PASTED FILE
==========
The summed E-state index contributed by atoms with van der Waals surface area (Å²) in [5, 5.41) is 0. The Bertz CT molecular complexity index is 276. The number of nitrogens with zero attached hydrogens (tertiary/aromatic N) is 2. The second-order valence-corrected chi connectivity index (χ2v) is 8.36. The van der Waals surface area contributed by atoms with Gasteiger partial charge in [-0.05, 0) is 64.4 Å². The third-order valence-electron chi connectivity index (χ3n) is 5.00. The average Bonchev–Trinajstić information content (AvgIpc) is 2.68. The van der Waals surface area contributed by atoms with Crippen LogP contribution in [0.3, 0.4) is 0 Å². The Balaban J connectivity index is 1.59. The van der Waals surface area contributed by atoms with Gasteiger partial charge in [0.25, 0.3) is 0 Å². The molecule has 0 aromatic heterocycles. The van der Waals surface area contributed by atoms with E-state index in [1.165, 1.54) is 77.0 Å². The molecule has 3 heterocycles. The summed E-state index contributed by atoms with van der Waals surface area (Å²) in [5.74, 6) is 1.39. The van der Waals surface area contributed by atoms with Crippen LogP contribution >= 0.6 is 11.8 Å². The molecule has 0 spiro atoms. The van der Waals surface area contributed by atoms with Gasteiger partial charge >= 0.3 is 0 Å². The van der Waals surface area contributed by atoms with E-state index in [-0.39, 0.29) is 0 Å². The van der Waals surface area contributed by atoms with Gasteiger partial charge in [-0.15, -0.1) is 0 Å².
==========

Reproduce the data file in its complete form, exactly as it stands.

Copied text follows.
The summed E-state index contributed by atoms with van der Waals surface area (Å²) in [5, 5.41) is 0. The Bertz CT molecular complexity index is 276. The number of nitrogens with zero attached hydrogens (tertiary/aromatic N) is 2. The second-order valence-corrected chi connectivity index (χ2v) is 8.36. The van der Waals surface area contributed by atoms with Gasteiger partial charge in [-0.05, 0) is 64.4 Å². The third-order valence-electron chi connectivity index (χ3n) is 5.00. The average Bonchev–Trinajstić information content (AvgIpc) is 2.68. The van der Waals surface area contributed by atoms with Crippen LogP contribution in [0.3, 0.4) is 0 Å². The Balaban J connectivity index is 1.59. The van der Waals surface area contributed by atoms with Gasteiger partial charge in [0.25, 0.3) is 0 Å². The molecule has 0 aromatic heterocycles. The van der Waals surface area contributed by atoms with E-state index in [1.165, 1.54) is 77.0 Å². The molecule has 3 heterocycles. The summed E-state index contributed by atoms with van der Waals surface area (Å²) in [5.74, 6) is 1.39. The van der Waals surface area contributed by atoms with Crippen LogP contribution >= 0.6 is 11.8 Å². The molecule has 0 spiro atoms. The van der Waals surface area contributed by atoms with Gasteiger partial charge >= 0.3 is 0 Å². The van der Waals surface area contributed by atoms with E-state index in [-0.39, 0.29) is 0 Å². The van der Waals surface area contributed by atoms with Gasteiger partial charge in [-0.15, -0.1) is 0 Å².